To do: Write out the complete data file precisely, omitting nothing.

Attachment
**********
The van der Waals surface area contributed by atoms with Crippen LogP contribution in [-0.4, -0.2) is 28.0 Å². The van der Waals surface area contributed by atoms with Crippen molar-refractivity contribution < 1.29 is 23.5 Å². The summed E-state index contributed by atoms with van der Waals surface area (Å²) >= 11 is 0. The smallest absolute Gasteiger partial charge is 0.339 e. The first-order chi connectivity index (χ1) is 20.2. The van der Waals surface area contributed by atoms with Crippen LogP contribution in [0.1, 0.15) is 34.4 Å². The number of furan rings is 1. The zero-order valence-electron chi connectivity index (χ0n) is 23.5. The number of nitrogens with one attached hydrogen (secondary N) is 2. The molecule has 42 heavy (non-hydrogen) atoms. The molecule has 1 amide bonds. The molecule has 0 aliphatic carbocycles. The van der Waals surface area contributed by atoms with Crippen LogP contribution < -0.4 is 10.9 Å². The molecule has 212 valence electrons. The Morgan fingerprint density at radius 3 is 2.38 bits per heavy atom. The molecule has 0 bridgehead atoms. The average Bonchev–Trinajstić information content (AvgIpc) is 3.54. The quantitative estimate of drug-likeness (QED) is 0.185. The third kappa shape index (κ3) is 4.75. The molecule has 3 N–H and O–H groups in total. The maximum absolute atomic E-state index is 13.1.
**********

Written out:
The van der Waals surface area contributed by atoms with Crippen LogP contribution in [-0.4, -0.2) is 28.0 Å². The van der Waals surface area contributed by atoms with Crippen molar-refractivity contribution < 1.29 is 23.5 Å². The summed E-state index contributed by atoms with van der Waals surface area (Å²) >= 11 is 0. The smallest absolute Gasteiger partial charge is 0.339 e. The first-order chi connectivity index (χ1) is 20.2. The van der Waals surface area contributed by atoms with Crippen LogP contribution in [0.1, 0.15) is 34.4 Å². The number of furan rings is 1. The zero-order valence-electron chi connectivity index (χ0n) is 23.5. The number of nitrogens with one attached hydrogen (secondary N) is 2. The molecule has 42 heavy (non-hydrogen) atoms. The molecule has 1 amide bonds. The molecule has 0 aliphatic carbocycles. The van der Waals surface area contributed by atoms with Crippen LogP contribution < -0.4 is 10.9 Å². The molecule has 212 valence electrons. The Morgan fingerprint density at radius 3 is 2.38 bits per heavy atom. The molecule has 0 bridgehead atoms. The average Bonchev–Trinajstić information content (AvgIpc) is 3.54. The quantitative estimate of drug-likeness (QED) is 0.185. The third kappa shape index (κ3) is 4.75. The molecule has 3 N–H and O–H groups in total. The maximum absolute atomic E-state index is 13.1.